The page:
Heather pointed out these comments by Bob Garfield from a recent broadcast of On the Media (“Sentiment Analysis Reveals How the World is Feeling“):
I’ve been arguing for years that qualitative research, focus groups and the like, are not research at all. They don’t generate data. It’s statistically insignificant, easily manipulated, and from my perspective just as likely to be exactly wrong as exactly right.
Garfield then adds:
But it seems to me that what you’re dealing with is something that deals with all of my objections, because you’ve got the world’s largest focus group.
Sigh. This is wrong on so many levels, and anyone who is interested in ethnography already knows why, but just to touch on some of the problems:
- Qualitative research can generate data. The tweets used in Johann Bollen‘s  sentiment analysis (the subject of this OTM episode), interview transcripts, field notes, photos, audiorecordings, visual recordings: all data. Some research within the qualitative tradition also generates numeric data  by, for example, calculating measures of intercoder reliability, or in the analysis of card sorting tasks.
- There is a lot more to statistical testing than statistical significance (and some controversy among statisticians about overuse of significance testing). There is also more to quantitative analysis than statistical testing. Bayesian inference, for example, could be thought of as quantitative analysis that is not necessarily statistical testing.
- Similarly, qualitative research cannot be reduced to “focus groups and the like”. The purposes, strengths and weaknesses of focus groups are very different from those of other qualitative methods such as [participant-]observation and one-on-one interviews .
- Using statistical testing as a marker for what is or is not research omits work that has formed the backbone of the sciences such as classical experimentation, disconfirmation by example, comparative methods for creating typologies and analyzing artifacts, etc.
- “Easily manipulated”? Yup, research findings in general can be manipulated. Statistical testing is really easy to manipulate.
Garfield’s statement also suggests either ignorance or dismissal of mixed methods research, which, I would argue, is increasingly becoming a gold standard for research in some fields, such as public health.
There’s a hint at why mixed methods have become so important in public health research in Garfield’s comment about “the world’s largest focus group.” Bollen’s use of a large collection of corpora is well-suited to his purposes, but other purposes can require different or additional kinds of work.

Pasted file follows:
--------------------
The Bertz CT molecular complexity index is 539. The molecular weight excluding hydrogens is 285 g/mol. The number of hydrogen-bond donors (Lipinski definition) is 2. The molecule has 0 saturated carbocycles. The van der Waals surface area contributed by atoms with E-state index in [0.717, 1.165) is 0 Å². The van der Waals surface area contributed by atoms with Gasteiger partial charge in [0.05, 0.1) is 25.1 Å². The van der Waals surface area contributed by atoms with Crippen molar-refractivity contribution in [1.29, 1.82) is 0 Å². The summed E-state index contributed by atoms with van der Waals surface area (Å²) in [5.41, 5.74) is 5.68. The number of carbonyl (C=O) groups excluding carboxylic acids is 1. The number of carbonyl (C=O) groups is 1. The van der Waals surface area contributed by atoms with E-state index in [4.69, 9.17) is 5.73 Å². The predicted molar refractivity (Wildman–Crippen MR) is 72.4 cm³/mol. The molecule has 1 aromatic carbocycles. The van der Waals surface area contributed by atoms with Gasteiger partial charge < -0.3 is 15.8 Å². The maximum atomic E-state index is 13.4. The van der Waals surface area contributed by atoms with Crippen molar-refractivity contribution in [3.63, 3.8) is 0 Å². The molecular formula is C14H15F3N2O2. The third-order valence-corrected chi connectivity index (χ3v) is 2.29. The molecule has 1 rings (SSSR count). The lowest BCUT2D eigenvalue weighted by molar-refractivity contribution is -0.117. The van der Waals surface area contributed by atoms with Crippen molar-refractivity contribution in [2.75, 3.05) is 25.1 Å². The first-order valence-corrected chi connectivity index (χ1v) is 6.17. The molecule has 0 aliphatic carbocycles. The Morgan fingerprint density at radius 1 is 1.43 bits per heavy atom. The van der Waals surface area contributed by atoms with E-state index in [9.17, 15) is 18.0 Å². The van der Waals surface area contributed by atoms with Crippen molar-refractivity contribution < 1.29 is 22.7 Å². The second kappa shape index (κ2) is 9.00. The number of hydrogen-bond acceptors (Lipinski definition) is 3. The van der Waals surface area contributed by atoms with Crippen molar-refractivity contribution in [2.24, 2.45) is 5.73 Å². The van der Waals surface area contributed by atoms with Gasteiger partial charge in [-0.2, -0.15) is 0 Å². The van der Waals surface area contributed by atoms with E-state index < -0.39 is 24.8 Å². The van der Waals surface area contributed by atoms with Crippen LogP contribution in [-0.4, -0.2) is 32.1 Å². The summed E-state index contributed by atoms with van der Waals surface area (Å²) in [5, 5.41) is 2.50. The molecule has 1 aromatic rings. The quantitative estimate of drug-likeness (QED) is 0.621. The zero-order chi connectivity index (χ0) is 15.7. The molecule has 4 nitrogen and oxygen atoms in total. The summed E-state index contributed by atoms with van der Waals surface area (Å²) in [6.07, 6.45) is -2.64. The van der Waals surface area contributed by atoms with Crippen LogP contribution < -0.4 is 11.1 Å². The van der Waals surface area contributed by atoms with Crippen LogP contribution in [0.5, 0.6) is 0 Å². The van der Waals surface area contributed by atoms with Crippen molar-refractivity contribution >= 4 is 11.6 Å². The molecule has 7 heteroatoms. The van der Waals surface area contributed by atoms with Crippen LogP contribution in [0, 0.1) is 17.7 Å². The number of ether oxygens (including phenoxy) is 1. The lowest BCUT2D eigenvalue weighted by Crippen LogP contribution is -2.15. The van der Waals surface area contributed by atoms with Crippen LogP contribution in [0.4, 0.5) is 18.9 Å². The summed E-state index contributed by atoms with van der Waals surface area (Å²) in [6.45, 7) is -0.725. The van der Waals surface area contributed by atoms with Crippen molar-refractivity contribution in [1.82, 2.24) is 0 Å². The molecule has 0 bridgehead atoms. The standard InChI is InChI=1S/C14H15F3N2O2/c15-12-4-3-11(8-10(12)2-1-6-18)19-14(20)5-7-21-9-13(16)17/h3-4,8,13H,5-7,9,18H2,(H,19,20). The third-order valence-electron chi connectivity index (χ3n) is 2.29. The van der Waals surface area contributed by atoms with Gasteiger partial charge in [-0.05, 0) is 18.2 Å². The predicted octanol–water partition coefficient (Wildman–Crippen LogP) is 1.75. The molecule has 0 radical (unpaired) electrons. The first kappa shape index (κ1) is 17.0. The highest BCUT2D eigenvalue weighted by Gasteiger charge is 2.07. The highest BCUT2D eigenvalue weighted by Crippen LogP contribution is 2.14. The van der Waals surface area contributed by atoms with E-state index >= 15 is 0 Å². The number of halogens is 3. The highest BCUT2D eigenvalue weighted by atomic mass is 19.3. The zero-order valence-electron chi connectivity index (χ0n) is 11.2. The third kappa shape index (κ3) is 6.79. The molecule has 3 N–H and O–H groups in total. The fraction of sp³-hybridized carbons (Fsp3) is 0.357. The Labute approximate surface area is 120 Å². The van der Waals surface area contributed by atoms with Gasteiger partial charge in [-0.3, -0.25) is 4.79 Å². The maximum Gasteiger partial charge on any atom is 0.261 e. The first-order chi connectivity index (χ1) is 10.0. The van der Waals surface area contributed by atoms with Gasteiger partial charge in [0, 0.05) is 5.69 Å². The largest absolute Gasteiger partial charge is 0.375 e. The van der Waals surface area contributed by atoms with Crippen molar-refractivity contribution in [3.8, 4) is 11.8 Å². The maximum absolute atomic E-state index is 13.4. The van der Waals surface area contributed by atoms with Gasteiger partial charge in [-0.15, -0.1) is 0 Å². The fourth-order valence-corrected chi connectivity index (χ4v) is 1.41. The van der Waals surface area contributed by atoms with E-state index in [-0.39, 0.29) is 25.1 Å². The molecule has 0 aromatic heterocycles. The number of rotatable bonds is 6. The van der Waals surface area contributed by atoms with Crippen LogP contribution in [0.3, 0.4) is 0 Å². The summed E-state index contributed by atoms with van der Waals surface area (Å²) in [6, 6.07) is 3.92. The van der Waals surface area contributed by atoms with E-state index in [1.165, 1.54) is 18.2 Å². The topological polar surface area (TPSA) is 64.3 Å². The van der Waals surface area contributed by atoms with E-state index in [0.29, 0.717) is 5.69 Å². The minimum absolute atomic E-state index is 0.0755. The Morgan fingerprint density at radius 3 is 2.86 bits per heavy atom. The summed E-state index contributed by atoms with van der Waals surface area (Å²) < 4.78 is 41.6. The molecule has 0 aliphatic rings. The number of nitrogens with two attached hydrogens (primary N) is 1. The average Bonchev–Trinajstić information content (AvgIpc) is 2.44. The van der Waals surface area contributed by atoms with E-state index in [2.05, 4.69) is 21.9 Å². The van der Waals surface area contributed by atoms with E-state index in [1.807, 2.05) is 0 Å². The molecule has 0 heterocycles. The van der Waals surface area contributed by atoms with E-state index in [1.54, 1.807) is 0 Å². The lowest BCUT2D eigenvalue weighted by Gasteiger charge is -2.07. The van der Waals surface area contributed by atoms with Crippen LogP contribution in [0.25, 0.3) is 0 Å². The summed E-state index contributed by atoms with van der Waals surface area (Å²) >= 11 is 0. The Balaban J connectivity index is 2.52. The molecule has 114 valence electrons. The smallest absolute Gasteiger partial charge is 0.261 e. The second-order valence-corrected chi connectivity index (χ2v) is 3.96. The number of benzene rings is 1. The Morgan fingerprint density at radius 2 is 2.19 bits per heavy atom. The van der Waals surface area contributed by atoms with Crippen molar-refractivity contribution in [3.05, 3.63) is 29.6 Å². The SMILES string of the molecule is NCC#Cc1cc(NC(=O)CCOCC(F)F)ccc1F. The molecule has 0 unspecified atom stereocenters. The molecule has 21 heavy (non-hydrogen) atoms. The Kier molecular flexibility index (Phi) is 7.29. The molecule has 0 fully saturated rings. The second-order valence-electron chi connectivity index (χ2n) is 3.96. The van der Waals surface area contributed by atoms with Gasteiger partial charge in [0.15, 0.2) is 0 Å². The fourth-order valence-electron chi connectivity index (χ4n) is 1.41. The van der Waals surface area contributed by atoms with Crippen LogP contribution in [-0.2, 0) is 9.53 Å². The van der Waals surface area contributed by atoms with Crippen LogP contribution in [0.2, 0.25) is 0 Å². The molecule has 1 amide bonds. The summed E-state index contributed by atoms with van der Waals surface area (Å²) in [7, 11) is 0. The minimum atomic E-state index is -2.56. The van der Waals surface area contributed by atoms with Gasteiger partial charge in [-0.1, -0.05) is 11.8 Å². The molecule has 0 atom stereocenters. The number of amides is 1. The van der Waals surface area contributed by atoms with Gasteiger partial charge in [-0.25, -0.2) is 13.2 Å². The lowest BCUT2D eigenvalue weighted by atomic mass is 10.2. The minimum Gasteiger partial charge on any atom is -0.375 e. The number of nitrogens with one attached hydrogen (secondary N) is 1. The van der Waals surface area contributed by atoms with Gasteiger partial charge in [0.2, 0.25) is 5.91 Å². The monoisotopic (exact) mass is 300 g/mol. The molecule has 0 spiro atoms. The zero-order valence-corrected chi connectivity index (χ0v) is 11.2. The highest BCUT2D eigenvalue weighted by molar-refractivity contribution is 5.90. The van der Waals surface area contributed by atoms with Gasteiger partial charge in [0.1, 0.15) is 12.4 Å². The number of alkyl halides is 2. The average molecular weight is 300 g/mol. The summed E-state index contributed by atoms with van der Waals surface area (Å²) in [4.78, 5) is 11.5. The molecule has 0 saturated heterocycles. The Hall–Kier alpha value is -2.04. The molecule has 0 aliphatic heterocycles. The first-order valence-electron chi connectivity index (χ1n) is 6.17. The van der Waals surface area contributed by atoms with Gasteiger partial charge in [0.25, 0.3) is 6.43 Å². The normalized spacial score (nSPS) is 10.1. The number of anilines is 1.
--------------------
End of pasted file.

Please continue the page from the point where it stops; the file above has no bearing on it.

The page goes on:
Let’s say I do a giant public health survey. If a minority in my sample doesn’t interpret a word or phrase in the same way that the majority interprets it, if some questions make no sense at all from their perspective, if people writing the survey have no idea what minority members’ concerns or experiences even are much less how they’re relevant to health, then the survey results will be meaningless for that social group.
There is no such thing as a survey that is not culturally informed. Without ethnographic work and awareness, surveys, public health information and campaigns, etc., will likely be culturally informed by those who are most powerful and/or in the majority. Qualitative research is indispensable for addressing structural health inequities affecting the less powerful. Should ethnographic work focused on these inequities be patted on the head and assured that it’s nice, but it’s not-really-research? Fortunately, the NIH does not think so.
Sometimes I wonder if people miss how widespread and useful qualitative work is because it can be invisible (see Tricia‘s related post about the ‘Invisibility of Ethnography‘). A couple recent episodes of On the Media may clarify the kind of research that Garfield is dismissing here, while at the same time (perhaps unknowingly?) depending on it.
On Nov. 4th, Garfield spoke with social media researcher danah boyd about “Parents helping kids lie online.” The paper  behind this interview presents quantitative summaries of survey data — “real” research, perhaps, to Garfield. But hmm, how and why was this survey designed?